apt-get install firefox-esr
But figuring out what is actually available, and what the correct names are, can be challenging. You can make this a bit easier by first installing the synaptic package manager:
apt-get install synaptic
Synaptic will then show up in the Xfce System menu, and you can use it to search for whatever packages you need. Here you could find that the epiphany and konqueror browsers are also available (tip: you don't want to try to run epiphany on a Pi Zero. Trust me on this one).
By the time you get this far, if you have installed Firefox and/or synaptic, and perhaps you have tried to use Firefox, you've probably realized that my statement about "it's not fast" when running Xfce4 might be a bit optimistic. If you want better GUI performance, I would strongly recommend that you try installing the i3 window manager. I wrote about using i3 on Kali some time ago, and the things that I described there are still valid for this version of Kali. The performance of the Pi Zero W is much better when running i3 than Xfce.
Whether you choose to install the GUI desktop or not, at this point you still have just a minimal Kali Linux system running. If you want to actually use it for security and penetration testing purposes, you're going to have to install some other Kali packages. The obvious starting point is probably the "Top Ten" metapackage, which includes the most commonly used tools.
apt-get install kali-linux-top10
When you install this, it will bring in a lot of other utilities that these tools require -- I just did it, and selecting this one metapackage actually installed 253 packages! Once this is done, you have a pretty good start on getting a reasonably loaded system.
One of the really brilliant things about Kali Linux is that they have put together a lot of different metapackages which allow you to easily install groups of tools and utilities with a minimum of fuss. There are groups defined for things like forensic analysis, password cracking, web application analysis and penetration testing, wireless networking and more. You can find more information about this on the Kali Linux Metapackages webpage.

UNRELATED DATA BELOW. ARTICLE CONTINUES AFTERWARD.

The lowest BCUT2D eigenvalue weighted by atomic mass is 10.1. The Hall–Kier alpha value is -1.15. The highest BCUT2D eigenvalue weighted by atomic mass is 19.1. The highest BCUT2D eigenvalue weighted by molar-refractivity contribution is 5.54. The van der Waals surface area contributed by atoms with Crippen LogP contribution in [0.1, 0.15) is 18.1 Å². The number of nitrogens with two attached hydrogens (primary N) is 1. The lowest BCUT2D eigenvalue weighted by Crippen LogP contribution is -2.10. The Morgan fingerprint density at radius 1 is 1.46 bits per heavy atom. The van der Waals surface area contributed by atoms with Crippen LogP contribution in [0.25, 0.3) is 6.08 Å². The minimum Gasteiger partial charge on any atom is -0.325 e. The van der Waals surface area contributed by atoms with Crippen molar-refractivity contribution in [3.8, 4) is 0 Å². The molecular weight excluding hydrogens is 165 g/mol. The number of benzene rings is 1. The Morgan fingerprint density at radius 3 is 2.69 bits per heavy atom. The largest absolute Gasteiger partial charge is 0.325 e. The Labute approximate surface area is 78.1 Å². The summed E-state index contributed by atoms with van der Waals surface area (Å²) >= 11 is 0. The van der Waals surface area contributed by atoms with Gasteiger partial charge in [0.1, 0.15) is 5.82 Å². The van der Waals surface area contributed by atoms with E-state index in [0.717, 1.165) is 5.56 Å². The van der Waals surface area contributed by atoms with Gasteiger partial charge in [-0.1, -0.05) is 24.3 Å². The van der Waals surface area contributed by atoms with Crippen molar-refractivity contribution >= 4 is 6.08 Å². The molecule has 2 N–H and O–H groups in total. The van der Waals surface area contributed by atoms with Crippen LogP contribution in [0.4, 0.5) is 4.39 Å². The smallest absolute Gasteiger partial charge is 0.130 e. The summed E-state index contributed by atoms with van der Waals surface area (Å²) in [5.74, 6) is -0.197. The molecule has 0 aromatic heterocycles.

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The bottom line on all of this is that the Kali Linux Raspberry Pi Zero W distribution is really impressive. If you are experienced enough to use it from the CLI, without the overhead of the graphical desktop, you are probably going to be very pleased with it. This is likely to be a very common use case, because security professionals are generally used to accessing systems via ssh and working on the CLI anyway.
If you need a graphical desktop, it is available and it works well. Performance is considerably less than stellar, but a little patience goes a long way. But I will say this: in my previous post about Kali Linux 2017.3, I said that it was a good alternative to the standard Raspbian/PIXEL distribution. I honestly can't say that about the Pi Zero version, the performance of the Xfce4 desktop is just too sluggish. If you want it for penetrations testing, forensic analysis, or any other kind of security-related use, and you want the extremely small size and low cost of the Pi Zero W, then it is a great choice.
One more short note. I have (of course) also installed the Kali 2018.1 release on one of my laptops. Installation was very simple, and went exactly as I described in the previous post about Kali 2017.3. The major changes in this release are a kernel update to 4.14.12 and lots of package updates. You can find more details in the release announcement. Of course, if you already have Kali Linux installed, you don't have to reinstall to get this latest version, you just need to get all the latest updates:
apt update && apt full-upgrade
If everyone did work of the quality that Kali Linux has, life would be a lot easier!